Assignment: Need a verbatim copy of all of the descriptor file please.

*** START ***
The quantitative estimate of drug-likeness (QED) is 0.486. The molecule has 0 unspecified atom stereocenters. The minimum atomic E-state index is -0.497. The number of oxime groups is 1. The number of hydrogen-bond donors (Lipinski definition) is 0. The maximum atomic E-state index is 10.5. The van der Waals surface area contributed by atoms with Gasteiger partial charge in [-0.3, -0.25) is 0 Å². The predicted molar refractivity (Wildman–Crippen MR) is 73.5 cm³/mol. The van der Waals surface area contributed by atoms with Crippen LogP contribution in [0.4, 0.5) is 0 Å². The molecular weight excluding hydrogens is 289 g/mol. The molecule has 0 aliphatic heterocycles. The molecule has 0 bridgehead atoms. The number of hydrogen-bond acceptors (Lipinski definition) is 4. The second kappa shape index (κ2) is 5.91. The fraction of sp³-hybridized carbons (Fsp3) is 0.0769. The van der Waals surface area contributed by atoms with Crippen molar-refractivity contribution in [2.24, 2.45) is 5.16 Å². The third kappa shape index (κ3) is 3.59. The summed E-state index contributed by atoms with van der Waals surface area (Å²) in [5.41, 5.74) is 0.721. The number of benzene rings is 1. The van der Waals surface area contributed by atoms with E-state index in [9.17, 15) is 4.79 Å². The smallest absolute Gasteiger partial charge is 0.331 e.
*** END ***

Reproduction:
The quantitative estimate of drug-likeness (QED) is 0.486. The molecule has 0 unspecified atom stereocenters. The minimum atomic E-state index is -0.497. The number of oxime groups is 1. The number of hydrogen-bond donors (Lipinski definition) is 0. The maximum atomic E-state index is 10.5. The van der Waals surface area contributed by atoms with Gasteiger partial charge in [-0.3, -0.25) is 0 Å². The predicted molar refractivity (Wildman–Crippen MR) is 73.5 cm³/mol. The van der Waals surface area contributed by atoms with Crippen LogP contribution in [0.4, 0.5) is 0 Å². The molecular weight excluding hydrogens is 289 g/mol. The molecule has 0 aliphatic heterocycles. The molecule has 0 bridgehead atoms. The number of hydrogen-bond acceptors (Lipinski definition) is 4. The second kappa shape index (κ2) is 5.91. The fraction of sp³-hybridized carbons (Fsp3) is 0.0769. The van der Waals surface area contributed by atoms with Crippen molar-refractivity contribution in [2.24, 2.45) is 5.16 Å². The third kappa shape index (κ3) is 3.59. The summed E-state index contributed by atoms with van der Waals surface area (Å²) in [5.41, 5.74) is 0.721. The number of benzene rings is 1. The van der Waals surface area contributed by atoms with E-state index in [9.17, 15) is 4.79 Å². The smallest absolute Gasteiger partial charge is 0.331 e.